Monday, September 29, 2008


Knowing the tremendous shortages of food during the later years of World War II, severa denominations and organizations in the United States began efforts to supply wheat for relief. Brethren Service Committee executive M.R. Zigler stimulated interest and organized consultations involved the Brethren and other groups.

As the 1947 wheat harvest approached, a corporation was set up by Mennonite, Catholic, and Brethren individuals. Before any legal body became operative, joint funding by the Evangelical and Reformed Church and Brethren Service Commission started activities, following patterns previously used to ship donated grain via the netherlands Purchasing Commission.

In July 1947, Church World Service agreed to sponsor this type of activity, choosing the name Christian Rural Overseas Program (CROP). John D. Metzler, Sr., moved from Brethren Service Commission to Church World Service employment as the first director. A temporary office was opened in Chicago on the campus of Bethany Biblical Seminary.

CROP was to be self-supporting in administrative costs, to solicit by community campaigns rather than parish appeals, and to encourage designation of gifts to agencies for shipment and distribution. Early in the operations, Lutheran World Relief and National Catholic Rural Life Conference joined Church World Service in the sponsorship of CROP.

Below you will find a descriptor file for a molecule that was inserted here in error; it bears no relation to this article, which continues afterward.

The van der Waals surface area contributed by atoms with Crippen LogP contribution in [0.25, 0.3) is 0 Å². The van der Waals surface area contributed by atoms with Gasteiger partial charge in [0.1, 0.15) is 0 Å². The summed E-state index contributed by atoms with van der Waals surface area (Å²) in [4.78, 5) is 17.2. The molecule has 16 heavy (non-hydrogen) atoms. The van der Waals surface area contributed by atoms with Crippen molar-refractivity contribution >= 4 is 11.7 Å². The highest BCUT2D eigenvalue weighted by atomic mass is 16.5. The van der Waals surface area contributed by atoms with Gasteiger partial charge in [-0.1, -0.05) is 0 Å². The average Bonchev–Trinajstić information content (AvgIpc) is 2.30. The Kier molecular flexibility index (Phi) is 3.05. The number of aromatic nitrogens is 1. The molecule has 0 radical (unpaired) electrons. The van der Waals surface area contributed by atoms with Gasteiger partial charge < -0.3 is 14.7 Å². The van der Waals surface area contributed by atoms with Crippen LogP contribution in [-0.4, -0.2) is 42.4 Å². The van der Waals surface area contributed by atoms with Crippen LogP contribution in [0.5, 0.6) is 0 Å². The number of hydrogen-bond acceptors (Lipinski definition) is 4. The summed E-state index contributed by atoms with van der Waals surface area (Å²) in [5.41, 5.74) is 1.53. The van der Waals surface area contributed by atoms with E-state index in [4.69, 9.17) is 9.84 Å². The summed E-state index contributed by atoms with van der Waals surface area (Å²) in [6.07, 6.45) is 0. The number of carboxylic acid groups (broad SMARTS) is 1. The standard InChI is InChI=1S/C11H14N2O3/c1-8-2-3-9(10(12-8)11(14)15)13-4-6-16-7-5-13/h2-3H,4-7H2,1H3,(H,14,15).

As the primary needs of recipients changed from food for survival to commodities necessary to restore a more normal life, shipments grew more varied. Instead of flour, wheat was sent. CROP commodities were a significant part of the flood of materials which stimulated recipient churches to organize to reach the needy.

As world needs have shifted over the years due to natural catastrophies, wars and rebellions, struggles toward modernization and self-sufficiency, there has been continued need for help. CROP has responded with different supplies including tools, well-drilling equipment, windmills, seed, and food used to pay workers for labor on local development projects.

In 1952 CROP headquarters were moved to Elkhart, Indiana. Today CROP works to make people aware of the extent and nature of world hunger. It appeals to the American people for funds and asks them to become personally involved, to make a commitment to changing those things and systems that cause hunger. No longer the Christian Rural Overseas program, CROP, the community hunger appeal, has become a nationwide campaign. It meets immediate needs while helping people help themselves build for a better future, working with and through relief and development agencies in over seventy countries around the world.

Source: The Brethren Encyclopedia
excerpted from article written by John D. Metzler, Sr.